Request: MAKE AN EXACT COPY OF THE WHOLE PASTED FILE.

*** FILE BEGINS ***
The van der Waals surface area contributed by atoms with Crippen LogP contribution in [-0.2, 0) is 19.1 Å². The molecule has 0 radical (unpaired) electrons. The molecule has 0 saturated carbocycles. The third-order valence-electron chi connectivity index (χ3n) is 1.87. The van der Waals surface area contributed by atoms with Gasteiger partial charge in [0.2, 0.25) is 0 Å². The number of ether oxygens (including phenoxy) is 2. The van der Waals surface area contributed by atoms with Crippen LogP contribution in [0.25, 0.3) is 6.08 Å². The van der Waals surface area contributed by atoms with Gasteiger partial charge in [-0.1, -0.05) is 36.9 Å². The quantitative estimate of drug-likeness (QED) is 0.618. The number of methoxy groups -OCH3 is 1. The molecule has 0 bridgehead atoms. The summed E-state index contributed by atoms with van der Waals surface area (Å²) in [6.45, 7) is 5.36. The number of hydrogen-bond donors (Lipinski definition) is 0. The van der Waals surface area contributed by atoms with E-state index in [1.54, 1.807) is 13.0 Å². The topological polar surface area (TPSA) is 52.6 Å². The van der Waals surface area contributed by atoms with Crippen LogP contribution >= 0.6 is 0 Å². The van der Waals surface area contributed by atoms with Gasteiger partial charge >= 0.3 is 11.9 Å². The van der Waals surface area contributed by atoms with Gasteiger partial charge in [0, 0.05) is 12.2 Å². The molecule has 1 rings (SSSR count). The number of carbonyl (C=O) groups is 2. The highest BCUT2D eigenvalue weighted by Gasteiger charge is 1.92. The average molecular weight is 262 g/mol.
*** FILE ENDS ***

The van der Waals surface area contributed by atoms with Crippen LogP contribution in [-0.2, 0) is 19.1 Å². The molecule has 0 radical (unpaired) electrons. The molecule has 0 saturated carbocycles. The third-order valence-electron chi connectivity index (χ3n) is 1.87. The van der Waals surface area contributed by atoms with Gasteiger partial charge in [0.2, 0.25) is 0 Å². The number of ether oxygens (including phenoxy) is 2. The van der Waals surface area contributed by atoms with Crippen LogP contribution in [0.25, 0.3) is 6.08 Å². The van der Waals surface area contributed by atoms with Gasteiger partial charge in [-0.1, -0.05) is 36.9 Å². The quantitative estimate of drug-likeness (QED) is 0.618. The number of methoxy groups -OCH3 is 1. The molecule has 0 bridgehead atoms. The summed E-state index contributed by atoms with van der Waals surface area (Å²) in [6.45, 7) is 5.36. The number of hydrogen-bond donors (Lipinski definition) is 0. The van der Waals surface area contributed by atoms with E-state index in [1.54, 1.807) is 13.0 Å². The topological polar surface area (TPSA) is 52.6 Å². The van der Waals surface area contributed by atoms with Crippen LogP contribution >= 0.6 is 0 Å². The van der Waals surface area contributed by atoms with Gasteiger partial charge >= 0.3 is 11.9 Å². The van der Waals surface area contributed by atoms with Gasteiger partial charge in [0, 0.05) is 12.2 Å². The molecule has 1 rings (SSSR count). The number of carbonyl (C=O) groups is 2. The highest BCUT2D eigenvalue weighted by Gasteiger charge is 1.92. The average molecular weight is 262 g/mol.